I’ll never forget when I haphazardly threw an ad up on Craigslist offering wedding photography services as a 21 year old, with a basic Canon T2i camera and no wedding photography experience.
I was living in Santa Barbara finishing my B.A. in Psychology and nannying for a family in Goleta. I lived in a tiny studio-sized apartment nestled in my landlord’s backyard. It was technically a “grandmother’s quarters” and they rented it out to me for a very low price because they were my boss’ best friends.
Like any other day glancing through my emails I noticed one that caught my eye– a response to my Craigslist ad. I eagerly read the email from a wedding planner who said her best friend was having a small beach wedding and backyard reception and that an amateur photographer’s work would be just fine for this wedding. She had seen other photos of mine– weird, artsy, abstract photos from my art classes at Biola University and novice photography of family and friends.
She set the price and I was shocked. It was much higher than I would have ever asked for as an unexperienced photographer. The price now would probably be about the price I would do for about 4 hours of photography.
It was such a major achievement in my books. To this day I still marvel that someone took a chance on me and gave me my first wedding experience. I learned so much from that wedding and all the weddings after.
When I look back I can think of all the mistakes I made. I knew so little. I find it funny that my first wedding happened to be one of the most difficult lighting situations a photographer can get–harsh sunlight at midday.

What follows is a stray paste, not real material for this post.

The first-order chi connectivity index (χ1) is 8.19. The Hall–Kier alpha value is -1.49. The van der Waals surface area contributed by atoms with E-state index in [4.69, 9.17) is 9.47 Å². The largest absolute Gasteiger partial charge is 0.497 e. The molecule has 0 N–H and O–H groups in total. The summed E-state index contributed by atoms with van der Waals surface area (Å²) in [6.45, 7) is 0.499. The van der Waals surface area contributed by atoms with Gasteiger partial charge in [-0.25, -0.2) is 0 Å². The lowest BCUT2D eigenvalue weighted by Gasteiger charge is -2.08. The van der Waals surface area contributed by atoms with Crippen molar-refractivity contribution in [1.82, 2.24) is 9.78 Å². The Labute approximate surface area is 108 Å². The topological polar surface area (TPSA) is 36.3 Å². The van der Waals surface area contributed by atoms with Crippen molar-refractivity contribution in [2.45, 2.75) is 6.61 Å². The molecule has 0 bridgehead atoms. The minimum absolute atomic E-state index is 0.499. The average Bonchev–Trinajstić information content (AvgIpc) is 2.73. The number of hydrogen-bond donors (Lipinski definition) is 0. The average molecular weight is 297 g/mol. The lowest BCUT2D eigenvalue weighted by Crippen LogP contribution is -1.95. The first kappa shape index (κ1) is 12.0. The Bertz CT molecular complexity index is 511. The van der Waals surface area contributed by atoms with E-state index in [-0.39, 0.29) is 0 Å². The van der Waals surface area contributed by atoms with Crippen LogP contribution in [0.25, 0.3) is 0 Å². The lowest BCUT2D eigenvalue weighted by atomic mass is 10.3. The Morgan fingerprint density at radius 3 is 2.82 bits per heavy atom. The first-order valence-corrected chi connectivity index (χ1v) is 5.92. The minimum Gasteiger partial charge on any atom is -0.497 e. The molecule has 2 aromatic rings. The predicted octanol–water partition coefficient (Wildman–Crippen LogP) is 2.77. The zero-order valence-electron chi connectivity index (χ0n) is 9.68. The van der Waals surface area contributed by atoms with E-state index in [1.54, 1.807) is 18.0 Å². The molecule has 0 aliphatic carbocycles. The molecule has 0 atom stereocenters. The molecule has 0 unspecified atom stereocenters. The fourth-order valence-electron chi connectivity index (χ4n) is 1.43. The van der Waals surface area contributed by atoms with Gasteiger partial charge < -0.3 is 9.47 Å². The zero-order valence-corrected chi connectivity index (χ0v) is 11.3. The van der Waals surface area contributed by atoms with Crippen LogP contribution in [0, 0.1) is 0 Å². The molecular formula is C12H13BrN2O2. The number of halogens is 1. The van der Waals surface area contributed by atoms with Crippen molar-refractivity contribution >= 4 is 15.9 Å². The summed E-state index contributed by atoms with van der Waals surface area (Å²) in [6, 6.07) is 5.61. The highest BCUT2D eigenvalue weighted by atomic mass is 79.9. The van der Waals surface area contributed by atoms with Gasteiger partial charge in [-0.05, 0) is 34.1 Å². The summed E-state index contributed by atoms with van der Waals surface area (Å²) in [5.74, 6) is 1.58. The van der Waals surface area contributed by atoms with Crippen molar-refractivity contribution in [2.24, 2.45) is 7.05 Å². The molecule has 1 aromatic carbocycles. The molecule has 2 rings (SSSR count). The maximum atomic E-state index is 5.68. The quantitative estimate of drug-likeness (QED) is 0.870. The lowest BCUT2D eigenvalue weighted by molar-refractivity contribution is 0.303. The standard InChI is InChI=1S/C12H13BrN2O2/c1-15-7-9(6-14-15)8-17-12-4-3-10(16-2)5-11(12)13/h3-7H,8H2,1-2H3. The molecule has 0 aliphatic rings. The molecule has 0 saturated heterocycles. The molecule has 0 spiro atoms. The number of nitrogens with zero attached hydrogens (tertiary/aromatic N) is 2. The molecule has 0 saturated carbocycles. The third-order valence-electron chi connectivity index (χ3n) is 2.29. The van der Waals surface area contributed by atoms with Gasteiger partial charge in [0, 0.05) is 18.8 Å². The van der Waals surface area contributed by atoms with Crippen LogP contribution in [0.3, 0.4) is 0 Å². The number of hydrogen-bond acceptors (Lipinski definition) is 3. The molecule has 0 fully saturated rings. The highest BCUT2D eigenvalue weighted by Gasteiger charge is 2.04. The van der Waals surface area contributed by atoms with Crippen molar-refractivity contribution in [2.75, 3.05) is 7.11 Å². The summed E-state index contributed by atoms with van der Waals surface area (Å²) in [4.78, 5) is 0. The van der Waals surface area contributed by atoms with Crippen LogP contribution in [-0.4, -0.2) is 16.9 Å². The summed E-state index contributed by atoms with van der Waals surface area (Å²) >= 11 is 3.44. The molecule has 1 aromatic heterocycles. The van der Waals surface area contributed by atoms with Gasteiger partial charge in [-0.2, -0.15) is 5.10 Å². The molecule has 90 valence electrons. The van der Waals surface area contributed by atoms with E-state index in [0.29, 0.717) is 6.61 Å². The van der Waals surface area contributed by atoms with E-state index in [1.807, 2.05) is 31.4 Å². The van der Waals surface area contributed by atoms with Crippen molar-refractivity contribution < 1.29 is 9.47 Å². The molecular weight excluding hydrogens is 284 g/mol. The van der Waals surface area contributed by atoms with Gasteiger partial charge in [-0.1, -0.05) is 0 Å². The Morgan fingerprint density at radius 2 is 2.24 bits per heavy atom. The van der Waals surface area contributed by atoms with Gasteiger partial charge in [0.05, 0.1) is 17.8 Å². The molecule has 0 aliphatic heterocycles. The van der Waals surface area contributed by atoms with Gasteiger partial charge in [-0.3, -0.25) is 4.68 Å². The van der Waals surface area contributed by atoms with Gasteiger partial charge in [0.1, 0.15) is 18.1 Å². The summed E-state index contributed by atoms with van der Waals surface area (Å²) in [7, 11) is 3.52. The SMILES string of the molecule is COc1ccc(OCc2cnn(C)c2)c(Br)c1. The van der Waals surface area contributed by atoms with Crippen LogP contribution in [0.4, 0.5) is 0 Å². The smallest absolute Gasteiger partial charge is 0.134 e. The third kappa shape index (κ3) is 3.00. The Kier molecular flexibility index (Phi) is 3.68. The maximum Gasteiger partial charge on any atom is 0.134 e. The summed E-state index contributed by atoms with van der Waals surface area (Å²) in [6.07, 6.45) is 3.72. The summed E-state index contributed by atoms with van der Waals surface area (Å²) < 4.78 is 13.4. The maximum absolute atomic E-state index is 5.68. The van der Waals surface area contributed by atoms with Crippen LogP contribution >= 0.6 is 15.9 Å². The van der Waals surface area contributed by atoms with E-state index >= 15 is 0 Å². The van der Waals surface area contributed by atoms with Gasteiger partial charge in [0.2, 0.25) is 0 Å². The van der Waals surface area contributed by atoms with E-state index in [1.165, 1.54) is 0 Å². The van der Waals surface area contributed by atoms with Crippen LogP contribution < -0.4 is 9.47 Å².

Yep. Their beach ceremony was during the brightest and hottest part of the day at the Refugio State Beach.
Back then I actually thought bright sunlight was great for photos. Ha! How wrong I was.
But by the grace of God I managed to get decent photos (perhaps I used Auto…I can’t remember) and I was able to provide my client with enough great photos for them to cherish forever.
One thing is for sure, I have learned so much over the course of all the weddings I’ve done.
Taylor Jackson, the hot shot Canadian photographer and YouTuber, pointed out the importance of editing your own photos. In having to edit his own photos in the beginning it taught him what mistakes he was making and how to correct his photographing skills. I couldn’t agree more. The old cliche is true–it’s all about learning from your mistakes and growing from it.
I’m so grateful for all the wedding experience I’ve had so far and I can’t wait to share what I’ve learned with others!